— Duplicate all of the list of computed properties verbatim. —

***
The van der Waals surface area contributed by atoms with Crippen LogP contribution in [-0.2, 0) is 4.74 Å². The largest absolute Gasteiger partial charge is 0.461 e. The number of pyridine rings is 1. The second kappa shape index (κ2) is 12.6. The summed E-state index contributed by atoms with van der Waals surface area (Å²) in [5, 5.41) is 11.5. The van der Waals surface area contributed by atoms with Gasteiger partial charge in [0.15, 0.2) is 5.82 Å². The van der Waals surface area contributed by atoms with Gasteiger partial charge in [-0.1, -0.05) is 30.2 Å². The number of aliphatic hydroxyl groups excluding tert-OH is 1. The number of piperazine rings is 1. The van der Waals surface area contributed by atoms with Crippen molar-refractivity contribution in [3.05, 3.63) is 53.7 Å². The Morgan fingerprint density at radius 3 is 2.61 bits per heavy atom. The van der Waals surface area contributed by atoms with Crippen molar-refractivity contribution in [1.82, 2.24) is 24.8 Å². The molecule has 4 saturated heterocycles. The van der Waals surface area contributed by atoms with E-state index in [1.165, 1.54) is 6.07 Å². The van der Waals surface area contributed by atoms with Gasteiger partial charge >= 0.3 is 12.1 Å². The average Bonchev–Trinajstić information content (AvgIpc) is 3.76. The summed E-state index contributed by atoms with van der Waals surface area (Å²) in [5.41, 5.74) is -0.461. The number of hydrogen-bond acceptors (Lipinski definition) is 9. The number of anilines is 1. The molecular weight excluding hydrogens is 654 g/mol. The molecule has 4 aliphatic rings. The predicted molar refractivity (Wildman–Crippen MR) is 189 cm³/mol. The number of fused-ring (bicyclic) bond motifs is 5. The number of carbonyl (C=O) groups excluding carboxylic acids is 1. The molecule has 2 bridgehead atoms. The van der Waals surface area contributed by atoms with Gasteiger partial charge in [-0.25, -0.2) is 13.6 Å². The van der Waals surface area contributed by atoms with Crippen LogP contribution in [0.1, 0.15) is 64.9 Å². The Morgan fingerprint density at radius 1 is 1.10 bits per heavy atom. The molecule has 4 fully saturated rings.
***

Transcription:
The van der Waals surface area contributed by atoms with Crippen LogP contribution in [-0.2, 0) is 4.74 Å². The largest absolute Gasteiger partial charge is 0.461 e. The number of pyridine rings is 1. The second kappa shape index (κ2) is 12.6. The summed E-state index contributed by atoms with van der Waals surface area (Å²) in [5, 5.41) is 11.5. The van der Waals surface area contributed by atoms with Gasteiger partial charge in [0.15, 0.2) is 5.82 Å². The van der Waals surface area contributed by atoms with Gasteiger partial charge in [-0.1, -0.05) is 30.2 Å². The number of aliphatic hydroxyl groups excluding tert-OH is 1. The number of piperazine rings is 1. The van der Waals surface area contributed by atoms with Crippen molar-refractivity contribution in [3.05, 3.63) is 53.7 Å². The Morgan fingerprint density at radius 3 is 2.61 bits per heavy atom. The van der Waals surface area contributed by atoms with Crippen molar-refractivity contribution in [1.82, 2.24) is 24.8 Å². The molecule has 4 saturated heterocycles. The van der Waals surface area contributed by atoms with E-state index in [1.165, 1.54) is 6.07 Å². The van der Waals surface area contributed by atoms with Gasteiger partial charge >= 0.3 is 12.1 Å². The average Bonchev–Trinajstić information content (AvgIpc) is 3.76. The summed E-state index contributed by atoms with van der Waals surface area (Å²) in [5.41, 5.74) is -0.461. The number of hydrogen-bond acceptors (Lipinski definition) is 9. The number of anilines is 1. The molecular weight excluding hydrogens is 654 g/mol. The molecule has 4 aliphatic rings. The predicted molar refractivity (Wildman–Crippen MR) is 189 cm³/mol. The number of fused-ring (bicyclic) bond motifs is 5. The number of carbonyl (C=O) groups excluding carboxylic acids is 1. The molecule has 2 bridgehead atoms. The van der Waals surface area contributed by atoms with Gasteiger partial charge in [-0.25, -0.2) is 13.6 Å². The van der Waals surface area contributed by atoms with Crippen LogP contribution in [0.1, 0.15) is 64.9 Å². The Morgan fingerprint density at radius 1 is 1.10 bits per heavy atom. The molecule has 4 fully saturated rings.